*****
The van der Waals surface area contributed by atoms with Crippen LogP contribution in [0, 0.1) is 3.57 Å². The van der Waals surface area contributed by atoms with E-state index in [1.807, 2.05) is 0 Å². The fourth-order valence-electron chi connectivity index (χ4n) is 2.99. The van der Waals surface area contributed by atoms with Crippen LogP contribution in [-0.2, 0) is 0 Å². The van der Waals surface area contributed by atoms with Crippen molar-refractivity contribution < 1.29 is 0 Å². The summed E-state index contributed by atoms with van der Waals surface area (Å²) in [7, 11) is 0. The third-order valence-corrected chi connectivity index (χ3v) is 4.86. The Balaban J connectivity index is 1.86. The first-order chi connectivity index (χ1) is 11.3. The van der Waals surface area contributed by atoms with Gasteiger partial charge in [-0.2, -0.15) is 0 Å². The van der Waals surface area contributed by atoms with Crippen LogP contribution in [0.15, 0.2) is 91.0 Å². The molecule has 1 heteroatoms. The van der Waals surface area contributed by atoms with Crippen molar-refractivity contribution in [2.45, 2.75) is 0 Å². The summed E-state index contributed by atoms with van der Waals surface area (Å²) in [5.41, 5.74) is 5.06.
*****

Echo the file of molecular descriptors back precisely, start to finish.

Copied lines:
The van der Waals surface area contributed by atoms with Crippen LogP contribution in [0, 0.1) is 3.57 Å². The van der Waals surface area contributed by atoms with E-state index in [1.807, 2.05) is 0 Å². The fourth-order valence-electron chi connectivity index (χ4n) is 2.99. The van der Waals surface area contributed by atoms with Crippen LogP contribution in [-0.2, 0) is 0 Å². The van der Waals surface area contributed by atoms with Crippen molar-refractivity contribution < 1.29 is 0 Å². The summed E-state index contributed by atoms with van der Waals surface area (Å²) in [7, 11) is 0. The third-order valence-corrected chi connectivity index (χ3v) is 4.86. The Balaban J connectivity index is 1.86. The first-order chi connectivity index (χ1) is 11.3. The van der Waals surface area contributed by atoms with Gasteiger partial charge in [-0.2, -0.15) is 0 Å². The van der Waals surface area contributed by atoms with Crippen LogP contribution in [0.15, 0.2) is 91.0 Å². The molecule has 1 heteroatoms. The van der Waals surface area contributed by atoms with Crippen molar-refractivity contribution in [2.45, 2.75) is 0 Å². The summed E-state index contributed by atoms with van der Waals surface area (Å²) in [5.41, 5.74) is 5.06.